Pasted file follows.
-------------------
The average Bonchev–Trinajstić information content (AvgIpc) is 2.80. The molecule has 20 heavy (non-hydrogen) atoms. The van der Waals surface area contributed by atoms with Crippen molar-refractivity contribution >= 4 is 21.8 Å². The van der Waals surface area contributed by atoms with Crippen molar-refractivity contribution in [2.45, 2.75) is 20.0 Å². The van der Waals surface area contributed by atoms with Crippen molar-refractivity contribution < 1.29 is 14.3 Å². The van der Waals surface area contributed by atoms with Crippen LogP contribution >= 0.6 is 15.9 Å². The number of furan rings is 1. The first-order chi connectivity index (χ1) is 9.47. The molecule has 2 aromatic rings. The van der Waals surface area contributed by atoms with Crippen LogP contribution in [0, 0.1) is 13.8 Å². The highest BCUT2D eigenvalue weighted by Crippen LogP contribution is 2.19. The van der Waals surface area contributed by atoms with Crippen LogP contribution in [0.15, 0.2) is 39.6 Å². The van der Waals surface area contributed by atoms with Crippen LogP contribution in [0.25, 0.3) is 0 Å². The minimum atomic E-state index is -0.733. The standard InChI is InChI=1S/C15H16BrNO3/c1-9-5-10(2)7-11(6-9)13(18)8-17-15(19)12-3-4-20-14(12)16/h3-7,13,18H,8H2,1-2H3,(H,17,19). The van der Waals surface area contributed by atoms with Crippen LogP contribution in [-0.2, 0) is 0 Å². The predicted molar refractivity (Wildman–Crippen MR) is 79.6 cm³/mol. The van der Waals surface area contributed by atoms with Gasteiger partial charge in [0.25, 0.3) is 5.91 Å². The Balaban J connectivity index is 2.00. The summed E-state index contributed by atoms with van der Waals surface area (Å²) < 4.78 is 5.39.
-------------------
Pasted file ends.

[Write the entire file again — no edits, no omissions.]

The average Bonchev–Trinajstić information content (AvgIpc) is 2.80. The molecule has 20 heavy (non-hydrogen) atoms. The van der Waals surface area contributed by atoms with Crippen molar-refractivity contribution >= 4 is 21.8 Å². The van der Waals surface area contributed by atoms with Crippen molar-refractivity contribution in [2.45, 2.75) is 20.0 Å². The van der Waals surface area contributed by atoms with Crippen molar-refractivity contribution < 1.29 is 14.3 Å². The van der Waals surface area contributed by atoms with Crippen LogP contribution >= 0.6 is 15.9 Å². The number of furan rings is 1. The first-order chi connectivity index (χ1) is 9.47. The molecule has 2 aromatic rings. The van der Waals surface area contributed by atoms with Crippen LogP contribution in [0, 0.1) is 13.8 Å². The highest BCUT2D eigenvalue weighted by Crippen LogP contribution is 2.19. The van der Waals surface area contributed by atoms with Crippen LogP contribution in [0.15, 0.2) is 39.6 Å². The van der Waals surface area contributed by atoms with Crippen LogP contribution in [0.25, 0.3) is 0 Å². The minimum atomic E-state index is -0.733. The standard InChI is InChI=1S/C15H16BrNO3/c1-9-5-10(2)7-11(6-9)13(18)8-17-15(19)12-3-4-20-14(12)16/h3-7,13,18H,8H2,1-2H3,(H,17,19). The van der Waals surface area contributed by atoms with Crippen LogP contribution in [-0.2, 0) is 0 Å². The predicted molar refractivity (Wildman–Crippen MR) is 79.6 cm³/mol. The van der Waals surface area contributed by atoms with Gasteiger partial charge in [0.25, 0.3) is 5.91 Å². The Balaban J connectivity index is 2.00. The summed E-state index contributed by atoms with van der Waals surface area (Å²) < 4.78 is 5.39.